Legal Toolkit Michigan Alternative Dispute Resolution

What to Know
ADR is a form of dispute resolution that provides an alternative to a lawsuit and a trial. A Plaintiff starts a lawsuit to remedy what is believed to be a “wrong” caused by the Defendant. The wrong can range from an auto accident, medical malpractice, a divorce, a breach of contract, etc. Oftentimes the Plaintiff believes his or her case is extremely strong and will certainly end with a favorable jury verdict; what they often learn through the litigation process, however, is that there are always two sides to every story. In fact, in some instances the Defendant will assert a counterclaim against the Plaintiff claiming the Plaintiff engaged in wrongful conduct that should result in the Defendant obtaining a verdict against the Plaintiff.
What to Expect
ADR processes can take any number of forms and there is not a “one size fits all” process. Certainly, one of the most popular forms of ADR is a process called Mediation (sometimes referred to as “Facilitation”). When the parties mediate their dispute they will hire a third party, a Mediator, who serves all the parties in a neutral role. Often the Mediator is a specially trained attorney who has experience in litigating your type of dispute. All of the Courts in Michigan maintain lists of specially trained Mediators (both lawyers and non-lawyers) who can be selected by you and your attorneys.
What to Do
Your first step is to discuss the benefits and potential of ADR with your litigation attorney. In fact, in Michigan it is the obligation of attorneys who represent Plaintiffs and Defendants to discuss the potential of ADR with their clients if they believe their clients might be interested in or benefit from ADR techniques. Your attorney will have had experience with a whole host of ADR techniques and can explore an ADR plan with you to pursue at the outset of your case (sometimes even before a complaint is filed) and throughout the life of your case.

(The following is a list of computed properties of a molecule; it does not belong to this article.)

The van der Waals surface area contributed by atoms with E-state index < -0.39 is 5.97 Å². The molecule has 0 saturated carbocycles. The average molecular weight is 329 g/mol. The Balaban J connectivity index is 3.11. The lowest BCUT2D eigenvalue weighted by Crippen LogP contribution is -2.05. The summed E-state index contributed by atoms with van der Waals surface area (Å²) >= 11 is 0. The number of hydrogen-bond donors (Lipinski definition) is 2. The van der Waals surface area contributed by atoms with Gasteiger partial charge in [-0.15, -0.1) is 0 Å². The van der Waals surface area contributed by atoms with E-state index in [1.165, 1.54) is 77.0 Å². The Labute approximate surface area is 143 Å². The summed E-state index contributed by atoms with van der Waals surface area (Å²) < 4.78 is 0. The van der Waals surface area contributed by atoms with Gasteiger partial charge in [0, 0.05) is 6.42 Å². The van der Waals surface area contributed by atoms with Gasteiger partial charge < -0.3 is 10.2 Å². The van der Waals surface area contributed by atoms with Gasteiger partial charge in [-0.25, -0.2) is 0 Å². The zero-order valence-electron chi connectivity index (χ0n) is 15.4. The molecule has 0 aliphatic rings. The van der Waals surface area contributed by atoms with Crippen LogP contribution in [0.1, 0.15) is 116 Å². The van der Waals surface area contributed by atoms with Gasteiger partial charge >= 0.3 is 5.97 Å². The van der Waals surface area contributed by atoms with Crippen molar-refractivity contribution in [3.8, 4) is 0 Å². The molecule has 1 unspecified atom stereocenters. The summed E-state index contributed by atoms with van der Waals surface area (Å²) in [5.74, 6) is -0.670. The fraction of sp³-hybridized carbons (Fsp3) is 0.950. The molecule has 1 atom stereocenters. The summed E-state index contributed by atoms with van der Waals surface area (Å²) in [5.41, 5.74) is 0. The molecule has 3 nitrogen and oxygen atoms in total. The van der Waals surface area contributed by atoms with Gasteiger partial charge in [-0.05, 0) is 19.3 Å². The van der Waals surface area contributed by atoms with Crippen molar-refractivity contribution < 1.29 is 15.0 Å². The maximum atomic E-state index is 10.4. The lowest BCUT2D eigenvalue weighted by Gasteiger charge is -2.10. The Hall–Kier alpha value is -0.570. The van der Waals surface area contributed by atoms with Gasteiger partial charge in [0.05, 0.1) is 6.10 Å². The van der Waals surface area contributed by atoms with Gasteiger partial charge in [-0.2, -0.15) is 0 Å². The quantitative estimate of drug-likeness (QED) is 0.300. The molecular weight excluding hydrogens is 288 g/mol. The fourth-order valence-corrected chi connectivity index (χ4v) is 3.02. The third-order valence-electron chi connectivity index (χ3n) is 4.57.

Where to Read More
The Clerk of the Court of the Macomb County Circuit Court

The State Court Administrative Offices (SCAO)

Michigan Community Dispute Resolution Centers

Community Mediation
What to Bring
As ADR involves a process that may result in the resolution of your case, you should bring to the process a full understanding of the strengths and weaknesses of your case and the strengths and weaknesses of the opposing party’s case. Be as objective as possible in this assessment and your attorney can be an invaluable source for your objectivity and heed his or her advice. Your attorney will discuss with you any specific documents and other materials that might be brought.
What to Ask
Among the questions that can be asked of your attorney include:

Can ADR save me time and money rather than pursuing a case through a trial?

Can ADR help me achieve some interests that I will be unable to obtain through a trial; what might be the interests of the other litigants be in resolving the dispute; what possible solutions might address these different interests?

How soon should we pursue ADR; should we consider pursuing ADR even before a complaint is filed?

What types of ADR processes are best suited for my dispute?